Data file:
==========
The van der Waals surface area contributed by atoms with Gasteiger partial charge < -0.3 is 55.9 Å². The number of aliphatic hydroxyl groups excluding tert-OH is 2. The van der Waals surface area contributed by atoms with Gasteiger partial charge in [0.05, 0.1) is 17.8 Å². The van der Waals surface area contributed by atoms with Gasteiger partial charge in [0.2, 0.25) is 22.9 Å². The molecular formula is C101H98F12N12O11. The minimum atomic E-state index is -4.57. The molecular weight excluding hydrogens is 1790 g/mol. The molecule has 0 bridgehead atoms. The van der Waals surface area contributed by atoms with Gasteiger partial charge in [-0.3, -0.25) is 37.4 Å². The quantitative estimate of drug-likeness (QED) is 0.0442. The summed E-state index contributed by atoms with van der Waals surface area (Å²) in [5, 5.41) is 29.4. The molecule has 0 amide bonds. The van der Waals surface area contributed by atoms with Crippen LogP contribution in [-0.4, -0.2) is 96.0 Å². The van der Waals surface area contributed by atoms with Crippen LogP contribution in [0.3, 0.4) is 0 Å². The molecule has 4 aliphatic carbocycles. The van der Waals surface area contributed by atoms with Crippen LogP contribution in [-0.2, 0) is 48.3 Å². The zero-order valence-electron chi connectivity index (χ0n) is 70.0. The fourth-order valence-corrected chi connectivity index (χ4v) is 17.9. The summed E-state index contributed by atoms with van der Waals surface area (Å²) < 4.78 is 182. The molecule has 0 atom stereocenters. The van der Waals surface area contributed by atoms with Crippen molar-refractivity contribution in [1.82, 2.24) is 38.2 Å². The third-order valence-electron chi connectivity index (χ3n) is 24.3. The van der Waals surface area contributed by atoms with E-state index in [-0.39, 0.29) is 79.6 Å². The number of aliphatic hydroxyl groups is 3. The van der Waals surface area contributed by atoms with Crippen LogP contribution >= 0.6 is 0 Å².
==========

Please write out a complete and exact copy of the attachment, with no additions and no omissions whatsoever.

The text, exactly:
The van der Waals surface area contributed by atoms with Gasteiger partial charge < -0.3 is 55.9 Å². The number of aliphatic hydroxyl groups excluding tert-OH is 2. The van der Waals surface area contributed by atoms with Gasteiger partial charge in [0.05, 0.1) is 17.8 Å². The van der Waals surface area contributed by atoms with Gasteiger partial charge in [0.2, 0.25) is 22.9 Å². The molecular formula is C101H98F12N12O11. The minimum atomic E-state index is -4.57. The molecular weight excluding hydrogens is 1790 g/mol. The molecule has 0 bridgehead atoms. The van der Waals surface area contributed by atoms with Gasteiger partial charge in [-0.3, -0.25) is 37.4 Å². The quantitative estimate of drug-likeness (QED) is 0.0442. The summed E-state index contributed by atoms with van der Waals surface area (Å²) in [5, 5.41) is 29.4. The molecule has 0 amide bonds. The van der Waals surface area contributed by atoms with Crippen LogP contribution in [-0.4, -0.2) is 96.0 Å². The van der Waals surface area contributed by atoms with Crippen LogP contribution in [0.3, 0.4) is 0 Å². The molecule has 4 aliphatic carbocycles. The van der Waals surface area contributed by atoms with Crippen LogP contribution in [-0.2, 0) is 48.3 Å². The zero-order valence-electron chi connectivity index (χ0n) is 70.0. The fourth-order valence-corrected chi connectivity index (χ4v) is 17.9. The summed E-state index contributed by atoms with van der Waals surface area (Å²) < 4.78 is 182. The molecule has 0 atom stereocenters. The van der Waals surface area contributed by atoms with Crippen molar-refractivity contribution in [1.82, 2.24) is 38.2 Å². The third-order valence-electron chi connectivity index (χ3n) is 24.3. The van der Waals surface area contributed by atoms with E-state index in [-0.39, 0.29) is 79.6 Å². The number of aliphatic hydroxyl groups is 3. The van der Waals surface area contributed by atoms with Crippen LogP contribution >= 0.6 is 0 Å².